The NYT fronts a disappointing piece on the Quds Force, the mysterious overseas branch of Iran's army that's suspected of funneling explosives to Iraqi insurgents. (The LAT had this exact same story on Thursday.) Although experts agree that the Quds Force functions as "the long arm of the Islamic revolution abroad," nobody knows much about the extent of its reach, or even if it exists as a discrete entity. "It could be that anyone with an intelligence role in the Revolutionary Guard is just called Quds," mused one Iran scholar. Well, that's more than we knew about Jihadist Joe before we shocked and awed him into submission!
On the home front, the NYT fronts news that a small but vocal contingent of conservative Arizona Republicans, strongly opposed to Sen. John McCain's presidential ambitions, are loosely working to make sure he loses the Arizona primary. Their plans apparently consist of conducting loaded straw polls and giving interviews to New York Times reporters, but it's the spirit that counts. As for the Democratic media darlings, the WSJ notes that Sen. Barack Obama, D-Ill., is headed to Hollywood on Tuesday to parley with potential campaign donors.
In other Obama news, the Post goes above the fold with a credulous feature on how politically affiliated friend groups on the student social-networking Web site Facebook.com are the new new thing in youth political mobilization. One guy started a group called "One Million Strong For Barack" which currently claims upwards of 275,000 members; another girl parlayed her "Students For Barack Obama" group into a multi-college ground organizing force. As somebody who knows exactly how little effort it takes to join one of these groups, TP is much less impressed by these numbers than is the article's author.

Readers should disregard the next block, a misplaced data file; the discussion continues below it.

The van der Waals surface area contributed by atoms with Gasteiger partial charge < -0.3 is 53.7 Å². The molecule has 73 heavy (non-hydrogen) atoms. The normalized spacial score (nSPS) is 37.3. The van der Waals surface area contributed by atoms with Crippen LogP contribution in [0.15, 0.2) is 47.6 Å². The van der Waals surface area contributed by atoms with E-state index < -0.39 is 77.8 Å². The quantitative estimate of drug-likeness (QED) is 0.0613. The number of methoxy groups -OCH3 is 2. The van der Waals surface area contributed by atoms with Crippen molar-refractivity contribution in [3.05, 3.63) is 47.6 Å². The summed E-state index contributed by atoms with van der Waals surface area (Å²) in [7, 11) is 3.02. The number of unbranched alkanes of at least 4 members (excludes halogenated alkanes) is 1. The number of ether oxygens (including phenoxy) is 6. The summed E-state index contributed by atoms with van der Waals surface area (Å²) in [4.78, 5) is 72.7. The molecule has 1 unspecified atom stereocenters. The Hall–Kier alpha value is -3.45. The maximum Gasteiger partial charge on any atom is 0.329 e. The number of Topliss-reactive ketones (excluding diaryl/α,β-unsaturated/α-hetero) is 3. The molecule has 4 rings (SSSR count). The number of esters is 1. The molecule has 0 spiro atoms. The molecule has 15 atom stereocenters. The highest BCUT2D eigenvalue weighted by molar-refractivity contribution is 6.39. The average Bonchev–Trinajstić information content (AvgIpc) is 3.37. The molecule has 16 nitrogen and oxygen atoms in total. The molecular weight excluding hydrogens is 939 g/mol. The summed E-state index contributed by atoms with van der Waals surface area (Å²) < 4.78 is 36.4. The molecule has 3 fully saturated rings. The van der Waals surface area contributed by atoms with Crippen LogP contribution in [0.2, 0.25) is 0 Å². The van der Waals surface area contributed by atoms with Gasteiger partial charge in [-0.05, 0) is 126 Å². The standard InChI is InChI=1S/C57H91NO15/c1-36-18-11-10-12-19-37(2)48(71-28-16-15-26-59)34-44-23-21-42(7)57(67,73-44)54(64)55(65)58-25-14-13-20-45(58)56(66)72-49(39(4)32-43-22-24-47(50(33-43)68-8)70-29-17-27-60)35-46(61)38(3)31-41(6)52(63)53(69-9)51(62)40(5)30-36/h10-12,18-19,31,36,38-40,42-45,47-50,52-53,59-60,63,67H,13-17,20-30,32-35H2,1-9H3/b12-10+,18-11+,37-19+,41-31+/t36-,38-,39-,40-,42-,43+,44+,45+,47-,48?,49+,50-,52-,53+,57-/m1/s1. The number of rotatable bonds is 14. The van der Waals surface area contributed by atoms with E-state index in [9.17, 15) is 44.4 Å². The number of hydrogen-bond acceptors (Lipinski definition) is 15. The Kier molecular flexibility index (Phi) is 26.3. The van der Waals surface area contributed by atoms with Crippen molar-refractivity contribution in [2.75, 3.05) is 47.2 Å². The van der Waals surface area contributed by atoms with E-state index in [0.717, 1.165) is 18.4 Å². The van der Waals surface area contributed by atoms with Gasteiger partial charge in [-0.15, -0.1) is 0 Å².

Approximately 20 states are considering making cervical cancer vaccinations mandatory for pre-teen girls, much to the horror of many special interest groups, the NYT reports. Some feel that the drug companies pushing the HPV vaccine are motivated by profit margins rather than public health concerns (one critic said that HPV stands for "Help Pay for Vioxx losses."). Meanwhile, some conservative activists worry that the vaccine would promote sexual promiscuity. Just like the polio vaccine leads to jaywalking.
The WSJ fronts an interesting feature on the brash negotiation strategy that Apple Chairman Steve Jobs used with cellular service providers during the development of the iPhone. It's a good look at how brand strength can transfer from one industry to another, and it reveals a lot about how Apple does business: with a velvet glove on an iron fist.
It is I, Captain Vegetable: The NYT goes inside with a loopy profile of the energetic Magnus Scheving, an Icelandic television star who plays a super hero called Sportacus in a children's TV show called LazyTown. On the show, Sportacus "repels junk food by the deft use of tennis rackets, passes off apples and carrots as energy-enhancing 'sports candy' and never walks into a room when he can just as easily do a double flip through the window." Jihadist Joe may have finally met his match.